HealthOne of the world's best gene-editing researchers wants to "break the barrier" of science with his mysterious new company

One of the world’s best gene-editing researchers wants to “break the barrier” of science with his mysterious new company

One of the world’s best gene editing researchers has spoken with Business Insider about your company’s ambition to solve one of the thorniest problems in the field.

CRISPR pioneer Feng Zhang spoke with Business Insider about Aera Therapeutics, his Boston-based biotech. On Thursday, the company announced that it had raised $193 million in a combined Series A and Series B funding round led by Arch Venture Partners, GV and Lux ​​Capital.

Aera researchers hope to address the persistent lack of effective methods for delivering genetic drugs—or drugs that manipulate life’s genetic codes in DNA or RNA—into the body. If it works, Aera could help extend methods as powerful as Nobel Prize-winning CRISPR gene-editing tools to more parts of the body, potentially treating more diseases.

“The goal is to break the barrier that genetic medicine is facing,” Zhang told Business Insider in his first interview about the company. “Right now, one of the biggest barriers is administration. That’s one of the main challenges that Aera is trying to make an impact on.”

Founded in September 2021, Aera has not made its plans public so far. In October of last year, Business Insider unveiled Aera’s plans to bring gene editing to more parts of the body, and in February posted that the startup had hired former Alnylam executives to run the company. Its CEO told Business Insider that the company has grown to around 50 employees, with plans to hit 75 or 80 by the end of 2023.

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The startup joins a growing list of startups founded by Zhang, one of the world’s leading gene-editing researchers, including base-editing biotech Beam Therapeutics, CRISPR company Editas Medicine and gene-editing startup Arbor Biotechnologies. When starting another company, Zhang believes it is important to have a dedicated team that deals with results. As with his other companies, Zhang advises Aera while remaining a researcher at the Broad Institute.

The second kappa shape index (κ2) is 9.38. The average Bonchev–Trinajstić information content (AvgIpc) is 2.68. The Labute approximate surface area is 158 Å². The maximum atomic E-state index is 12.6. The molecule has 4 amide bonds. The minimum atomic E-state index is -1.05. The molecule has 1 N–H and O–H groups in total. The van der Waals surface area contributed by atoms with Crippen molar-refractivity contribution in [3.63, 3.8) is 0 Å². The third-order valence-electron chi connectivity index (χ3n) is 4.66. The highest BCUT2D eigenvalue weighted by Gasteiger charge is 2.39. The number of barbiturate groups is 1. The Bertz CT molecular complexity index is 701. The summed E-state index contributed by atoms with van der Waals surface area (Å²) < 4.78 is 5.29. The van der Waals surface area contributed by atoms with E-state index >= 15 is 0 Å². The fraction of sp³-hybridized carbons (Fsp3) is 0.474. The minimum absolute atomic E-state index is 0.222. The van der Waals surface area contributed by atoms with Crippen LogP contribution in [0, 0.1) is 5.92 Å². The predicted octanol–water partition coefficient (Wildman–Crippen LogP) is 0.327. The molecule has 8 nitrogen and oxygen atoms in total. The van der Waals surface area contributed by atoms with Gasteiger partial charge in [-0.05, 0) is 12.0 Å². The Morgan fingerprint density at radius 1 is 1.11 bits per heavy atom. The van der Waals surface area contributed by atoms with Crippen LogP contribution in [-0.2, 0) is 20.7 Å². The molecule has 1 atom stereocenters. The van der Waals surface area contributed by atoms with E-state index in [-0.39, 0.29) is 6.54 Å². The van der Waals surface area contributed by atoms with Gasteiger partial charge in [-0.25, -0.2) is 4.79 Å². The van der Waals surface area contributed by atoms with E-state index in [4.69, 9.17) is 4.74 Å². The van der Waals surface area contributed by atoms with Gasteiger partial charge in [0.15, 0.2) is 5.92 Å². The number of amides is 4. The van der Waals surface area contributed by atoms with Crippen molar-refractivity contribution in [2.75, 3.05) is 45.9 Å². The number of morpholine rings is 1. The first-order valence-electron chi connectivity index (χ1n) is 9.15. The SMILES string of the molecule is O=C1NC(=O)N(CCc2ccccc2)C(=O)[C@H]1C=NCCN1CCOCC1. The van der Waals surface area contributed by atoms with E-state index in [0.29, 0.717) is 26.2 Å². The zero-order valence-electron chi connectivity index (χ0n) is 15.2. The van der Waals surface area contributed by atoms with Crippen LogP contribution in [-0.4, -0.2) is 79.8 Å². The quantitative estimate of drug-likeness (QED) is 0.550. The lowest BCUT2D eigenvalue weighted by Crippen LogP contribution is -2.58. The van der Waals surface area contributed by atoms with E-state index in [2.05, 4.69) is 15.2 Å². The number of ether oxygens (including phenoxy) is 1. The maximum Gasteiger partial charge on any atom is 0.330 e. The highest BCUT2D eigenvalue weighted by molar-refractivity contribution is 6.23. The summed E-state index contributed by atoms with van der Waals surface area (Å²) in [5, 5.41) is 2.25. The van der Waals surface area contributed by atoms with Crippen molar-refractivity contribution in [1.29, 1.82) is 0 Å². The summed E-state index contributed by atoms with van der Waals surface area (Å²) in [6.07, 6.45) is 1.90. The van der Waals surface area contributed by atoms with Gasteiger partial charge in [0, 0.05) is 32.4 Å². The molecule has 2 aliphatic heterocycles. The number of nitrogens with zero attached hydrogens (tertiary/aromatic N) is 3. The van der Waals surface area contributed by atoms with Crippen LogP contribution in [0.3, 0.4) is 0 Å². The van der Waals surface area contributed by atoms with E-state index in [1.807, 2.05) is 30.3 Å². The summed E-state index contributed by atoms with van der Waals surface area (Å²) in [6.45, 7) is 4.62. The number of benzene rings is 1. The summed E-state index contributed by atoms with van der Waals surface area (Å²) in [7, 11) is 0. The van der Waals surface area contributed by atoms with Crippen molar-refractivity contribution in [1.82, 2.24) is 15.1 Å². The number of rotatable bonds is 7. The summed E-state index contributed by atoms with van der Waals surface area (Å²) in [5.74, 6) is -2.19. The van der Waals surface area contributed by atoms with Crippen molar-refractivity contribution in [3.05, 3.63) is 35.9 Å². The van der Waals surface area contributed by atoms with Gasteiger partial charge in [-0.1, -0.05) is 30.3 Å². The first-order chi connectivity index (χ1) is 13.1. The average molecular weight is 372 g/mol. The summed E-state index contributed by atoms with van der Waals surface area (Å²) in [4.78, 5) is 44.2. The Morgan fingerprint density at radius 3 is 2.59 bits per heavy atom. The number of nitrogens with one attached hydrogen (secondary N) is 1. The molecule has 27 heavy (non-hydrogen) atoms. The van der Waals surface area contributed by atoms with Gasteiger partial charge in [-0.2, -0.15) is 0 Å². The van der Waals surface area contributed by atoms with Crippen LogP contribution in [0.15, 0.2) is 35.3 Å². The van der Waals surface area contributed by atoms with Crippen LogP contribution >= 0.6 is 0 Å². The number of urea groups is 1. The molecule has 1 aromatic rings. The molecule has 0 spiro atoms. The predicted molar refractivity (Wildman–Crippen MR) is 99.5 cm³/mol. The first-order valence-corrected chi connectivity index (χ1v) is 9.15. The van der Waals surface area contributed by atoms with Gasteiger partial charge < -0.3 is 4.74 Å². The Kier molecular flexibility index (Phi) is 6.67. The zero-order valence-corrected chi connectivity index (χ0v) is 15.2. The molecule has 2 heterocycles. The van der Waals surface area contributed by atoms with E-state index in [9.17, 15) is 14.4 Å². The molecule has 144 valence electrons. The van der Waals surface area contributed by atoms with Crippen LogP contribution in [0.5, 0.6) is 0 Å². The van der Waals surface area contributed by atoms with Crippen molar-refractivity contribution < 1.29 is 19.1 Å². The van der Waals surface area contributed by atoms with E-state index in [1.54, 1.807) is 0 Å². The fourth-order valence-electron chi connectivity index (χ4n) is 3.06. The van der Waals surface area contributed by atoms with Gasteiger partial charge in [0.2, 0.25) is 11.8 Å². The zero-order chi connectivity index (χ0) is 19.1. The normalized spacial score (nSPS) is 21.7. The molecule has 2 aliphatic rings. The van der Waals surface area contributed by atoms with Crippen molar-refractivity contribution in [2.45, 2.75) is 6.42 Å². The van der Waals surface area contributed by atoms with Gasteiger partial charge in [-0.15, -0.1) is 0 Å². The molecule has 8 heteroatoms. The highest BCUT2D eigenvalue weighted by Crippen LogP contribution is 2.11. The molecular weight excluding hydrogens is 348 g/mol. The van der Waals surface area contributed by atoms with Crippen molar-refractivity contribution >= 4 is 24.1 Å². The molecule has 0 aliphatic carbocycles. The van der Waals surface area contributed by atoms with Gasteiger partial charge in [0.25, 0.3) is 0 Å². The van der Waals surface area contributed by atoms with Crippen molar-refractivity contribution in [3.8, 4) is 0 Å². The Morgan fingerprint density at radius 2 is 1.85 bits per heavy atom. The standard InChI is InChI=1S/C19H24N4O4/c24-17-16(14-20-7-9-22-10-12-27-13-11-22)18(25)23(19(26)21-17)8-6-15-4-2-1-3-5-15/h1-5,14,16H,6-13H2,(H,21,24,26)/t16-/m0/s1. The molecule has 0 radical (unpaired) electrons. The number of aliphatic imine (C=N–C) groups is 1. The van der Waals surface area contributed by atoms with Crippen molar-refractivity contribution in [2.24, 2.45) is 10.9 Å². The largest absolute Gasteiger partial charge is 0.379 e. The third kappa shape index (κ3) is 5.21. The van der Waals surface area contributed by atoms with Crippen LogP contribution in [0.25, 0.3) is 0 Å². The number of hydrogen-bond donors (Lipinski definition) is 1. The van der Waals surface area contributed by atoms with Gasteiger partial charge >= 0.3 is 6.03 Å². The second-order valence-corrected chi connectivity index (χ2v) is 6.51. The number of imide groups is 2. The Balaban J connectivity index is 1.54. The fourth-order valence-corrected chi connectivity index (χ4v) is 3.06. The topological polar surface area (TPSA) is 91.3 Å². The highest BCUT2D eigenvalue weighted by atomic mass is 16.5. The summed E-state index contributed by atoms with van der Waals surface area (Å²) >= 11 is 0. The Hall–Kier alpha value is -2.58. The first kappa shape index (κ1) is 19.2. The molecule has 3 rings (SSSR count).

Despite its enormous potential, CRISPR has been faced with a management dilemma

Akin Akinc

Part of Aera’s story begins in the Utah lab of Jason Shepherd, a neurobiologist who wanted to better understand how the brain makes memories. He studied a memory-forming protein called ARC and found that it evolved from, and even acted like, a virus to enter cells.

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After Shepherd published his findings in 2018, Zhang found that the ARC protein was not an abnormality. She discovered dozens of proteins in the human body that basically looked and acted similar to viruses. In an article by Science In 2021, Zhang’s lab showed that they could also create potential drugs from these proteins by injecting them with a bit of messenger RNA that can take CRISPR or other gene-editing tools inside cells to treat a disease. Aera later acquired Shepherd’s startup, which was pursuing a similar management idea.

According to Akin Akinc, CEO of Aera, the company now has a collection of about 80 such proteins, about 50 of which come from Zhang’s initial paper. The company found out more through further investigation. The company is still in the early stages of research, trying to better understand these proteins and determine which ones are best suited for use as medicines. According to Akinc, the company has not yet determined which diseases it will focus on first.

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“We are laying the foundations for the future,” he adds.

But Akinc is already clear on one important detail: Aera can synthetically create these delivery vehicles, which the company calls protein nanoparticles. In other words, Aera won’t have to rely on cell culture to create its treatments. This has turned out to be a difficult and delicate process for other management ideas.

Aera hopes to help delivery technologies catch up with the emergence of genetic platforms such as CRISPR gene editing, mRNA and RNA interference. Until now, these technologies have been largely limited to the treatment of liver or eye diseases. If Zhang’s proteins work, these genetic modification methods could reach new organs, meaning they could treat more diseases.

“In the last decade there has been an incredible evolution in the number of genetic medicine modalities available, but I would argue that progress in delivery systems has lagged behind,” says Akinc. “That, as a result, has limited the wide and widespread application of genetic medicines.”


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